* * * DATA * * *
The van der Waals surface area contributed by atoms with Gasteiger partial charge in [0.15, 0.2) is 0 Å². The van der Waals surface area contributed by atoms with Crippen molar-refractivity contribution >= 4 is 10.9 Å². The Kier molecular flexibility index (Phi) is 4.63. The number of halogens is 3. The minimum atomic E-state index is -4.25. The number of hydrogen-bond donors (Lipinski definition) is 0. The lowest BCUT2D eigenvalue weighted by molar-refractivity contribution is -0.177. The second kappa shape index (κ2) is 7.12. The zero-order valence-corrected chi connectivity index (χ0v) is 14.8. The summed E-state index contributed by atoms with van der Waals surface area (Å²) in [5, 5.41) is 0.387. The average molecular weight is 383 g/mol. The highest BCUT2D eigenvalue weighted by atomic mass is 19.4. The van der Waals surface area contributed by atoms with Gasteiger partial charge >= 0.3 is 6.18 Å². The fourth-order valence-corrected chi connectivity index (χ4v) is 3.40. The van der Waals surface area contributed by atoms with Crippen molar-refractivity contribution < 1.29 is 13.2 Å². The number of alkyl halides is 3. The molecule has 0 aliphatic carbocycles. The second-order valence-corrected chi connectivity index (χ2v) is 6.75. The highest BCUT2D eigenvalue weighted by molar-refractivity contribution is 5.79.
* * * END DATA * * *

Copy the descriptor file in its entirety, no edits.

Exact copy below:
The van der Waals surface area contributed by atoms with Gasteiger partial charge in [0.15, 0.2) is 0 Å². The van der Waals surface area contributed by atoms with Crippen molar-refractivity contribution >= 4 is 10.9 Å². The Kier molecular flexibility index (Phi) is 4.63. The number of halogens is 3. The minimum atomic E-state index is -4.25. The number of hydrogen-bond donors (Lipinski definition) is 0. The lowest BCUT2D eigenvalue weighted by molar-refractivity contribution is -0.177. The second kappa shape index (κ2) is 7.12. The zero-order valence-corrected chi connectivity index (χ0v) is 14.8. The summed E-state index contributed by atoms with van der Waals surface area (Å²) in [5, 5.41) is 0.387. The average molecular weight is 383 g/mol. The highest BCUT2D eigenvalue weighted by atomic mass is 19.4. The van der Waals surface area contributed by atoms with Gasteiger partial charge >= 0.3 is 6.18 Å². The fourth-order valence-corrected chi connectivity index (χ4v) is 3.40. The van der Waals surface area contributed by atoms with Crippen molar-refractivity contribution < 1.29 is 13.2 Å². The number of alkyl halides is 3. The molecule has 0 aliphatic carbocycles. The second-order valence-corrected chi connectivity index (χ2v) is 6.75. The highest BCUT2D eigenvalue weighted by molar-refractivity contribution is 5.79.